Sweet smell of success for Richard E Grant’s perfumes
We all love Richard E Grant in his classic role of the acerbic, alcoholic, unemployed actor Withnail. Now the Swaziland-born movie star has reinvented himself as a hit perfumer – without giving up the day job
Richard E Grant: “There are 1,100 perfumes released every year. It’s like a 57-year-old man saying, ‘Right. I’m now going to release a pop record.’ You don’t stand a chance in hell. But here I am”
Richard E Grant has appeared in everything from Gosford Park to Doctor Who, from Bram Stoker’s Dracula to Downton Abbey. He has even made a wildlife series, The Seven Deadly Sins, for the Discovery channel.
For many of us, however, Grant is still synonymous with the ramshackle anti- hero of the 1987 cult comedy Withnail & I – especially the scene in which an inebriated Withnail scandalises a quaint country tearoom by thumping the table and delivering the immortal line, “We want the finest wines available to humanity, and we want them here, and we want them now”.
These days Grant is a purveyor, not of fine wines, but of upmarket scents. His first fragrance, Jack, notched up a major success when it was released a year ago at Liberty’s of London, Next week he will be in Dublin’s Brown Thomas to launch his follow-up product, Jack Covent Garden. And he is already working on fragrance number three, which will be released next spring.
“We were in profit after six months,” Grant says. “Jack became Liberty’s third best-seller, despite heavy competition from all the well-known brands that they stock. They were amazed. I was absolutely flabbergasted.
“There are 1,100 perfumes released every year,” he adds. “It’s like a 57-year-old man saying, ‘Right. I’m now going to release a pop record’. You don’t stand a chance in hell. But here I am.”
The switch from player to perfumier is, Grant insists, entirely in character – as well as being the fulfilment of a lifelong dream. It’s not simply a matter of lending his name as a celebrity endorsement. “It’s a one- man, self-financed passion,” he says.
Grant’s first experiment in perfumery took place when he was growing up in Swaziland.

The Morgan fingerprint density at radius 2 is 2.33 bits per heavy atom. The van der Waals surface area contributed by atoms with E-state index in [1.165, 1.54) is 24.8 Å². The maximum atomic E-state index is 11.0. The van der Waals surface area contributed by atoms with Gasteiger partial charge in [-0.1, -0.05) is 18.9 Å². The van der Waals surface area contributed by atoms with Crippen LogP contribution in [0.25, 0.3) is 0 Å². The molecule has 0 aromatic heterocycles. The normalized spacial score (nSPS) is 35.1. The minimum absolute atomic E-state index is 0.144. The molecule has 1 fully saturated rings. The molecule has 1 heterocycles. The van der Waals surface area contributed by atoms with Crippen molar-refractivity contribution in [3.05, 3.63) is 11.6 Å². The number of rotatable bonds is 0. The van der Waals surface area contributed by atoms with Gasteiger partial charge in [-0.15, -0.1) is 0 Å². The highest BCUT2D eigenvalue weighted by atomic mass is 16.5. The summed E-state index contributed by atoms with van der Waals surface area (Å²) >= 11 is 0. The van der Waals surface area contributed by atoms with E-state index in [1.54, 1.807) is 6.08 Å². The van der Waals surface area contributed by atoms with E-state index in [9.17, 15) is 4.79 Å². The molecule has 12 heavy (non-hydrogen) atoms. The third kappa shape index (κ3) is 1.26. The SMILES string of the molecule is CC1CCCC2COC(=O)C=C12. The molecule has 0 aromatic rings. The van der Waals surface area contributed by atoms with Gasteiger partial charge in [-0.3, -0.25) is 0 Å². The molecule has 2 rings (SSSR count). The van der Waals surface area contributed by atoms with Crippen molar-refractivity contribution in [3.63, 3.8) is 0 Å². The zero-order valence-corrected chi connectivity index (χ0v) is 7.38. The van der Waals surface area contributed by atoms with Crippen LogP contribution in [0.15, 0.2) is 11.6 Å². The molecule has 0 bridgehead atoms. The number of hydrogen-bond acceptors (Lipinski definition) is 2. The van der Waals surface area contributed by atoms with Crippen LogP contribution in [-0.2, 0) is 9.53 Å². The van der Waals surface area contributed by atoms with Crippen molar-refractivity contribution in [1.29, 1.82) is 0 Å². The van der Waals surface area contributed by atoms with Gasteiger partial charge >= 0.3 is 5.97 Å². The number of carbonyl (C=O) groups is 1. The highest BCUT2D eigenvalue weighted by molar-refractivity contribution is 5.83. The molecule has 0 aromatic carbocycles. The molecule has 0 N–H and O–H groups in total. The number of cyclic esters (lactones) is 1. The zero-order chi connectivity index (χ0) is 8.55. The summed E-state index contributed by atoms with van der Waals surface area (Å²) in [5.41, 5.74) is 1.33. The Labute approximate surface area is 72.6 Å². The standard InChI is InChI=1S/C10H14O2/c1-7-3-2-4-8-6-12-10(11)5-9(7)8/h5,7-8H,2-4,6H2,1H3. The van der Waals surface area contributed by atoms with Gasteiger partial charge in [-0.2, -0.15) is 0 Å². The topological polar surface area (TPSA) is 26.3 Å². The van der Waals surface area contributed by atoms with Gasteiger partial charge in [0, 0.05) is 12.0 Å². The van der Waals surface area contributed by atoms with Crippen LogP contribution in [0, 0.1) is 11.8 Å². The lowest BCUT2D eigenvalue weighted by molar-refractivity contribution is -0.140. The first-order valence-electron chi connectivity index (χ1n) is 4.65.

“When I was 12 years old I fell madly in love. I went to the local pharmacy, but buying perfume was out of my pocket-money range. So I thought I could make some out of rose and gardenia petals.
“I put them in jam jars filled with boiled sugar water, and buried them in the garden for two weeks. I thought when I dug them up they would be bottleable. Of course they weren’t. They were stink bombs.”
Three years ago the handbag designer Anya Hindmarch (a family friend) remarked on Grant’s fondness for sticking his nose into shrubs and flowers while on holiday in the Caribbean. “She said, ‘Are you going to do something about this?’ I said, ‘Do you mean psychiatrically?’ She said, ‘No. I mean making a perfume’.”
Having assembled his favourite ingredients – including, this being Richard E Grant, marijuana – and consulting a professional French “nose” by the name of Alienor Massenet, there followed six months of fiddling about with oil samples and pipettes, mixing and sniffing and starting over, before a midnight “mini-eureka moment” when the fledgling fragrance finally matched the creator’s idea of how it ought to smell.
The new perfume, Jack Covent Garden, was inspired by Grant’s stint as a waiter in London’s theatre district when he first came to England in 1982.
“I always knew that on first nights actors are given flowers and fruit – and very often use ginger to clear their throats. As do opera singers.”
As he riffs on the various “notes” of Jack Covent Garden (it contains oranges, rose, lime, ginger, orris oil and pimento), it becomes clear that Grant really is a total fragrance nut.
“The best way to describe it,” he says, “is that chefs I know – amateur ones, as well – walk around trying to imagine what ingredients will go together. This is what I obsessively think about. Mixing these scents in my head and then trying to see if I can make it become something delicious.”
Finding the time
How has he managed to combine the role of entrepreneur with a full-time acting career? “Well, there are gaps in acting,” he says. “When you’re unemployed you have time. And when you’re filming there always big gaps.” Currently, for example, he is filming a TV adaptation of Dr Jekyll and Mr Hyde. “But I’m playing a secret service man, so I’m not on every day.”
What’s the least satisfying thing about being a perfumer? “I failed all my maths at school, so dealing with the business side has been an incredible learning curve.”
And the most satisfying? “When my wife or daughter tests the perfume on people who have no idea that I’ve done this, and they love it. The kick of that is as good as any good review I’ve ever had in my day job.”
Considering that Grant’s performance in Withnail & I has been described as a tour de force, truly that is the sweet smell of success.
Richard E Grant will be in Brown Thomas, Dublin on April 24th and 25th.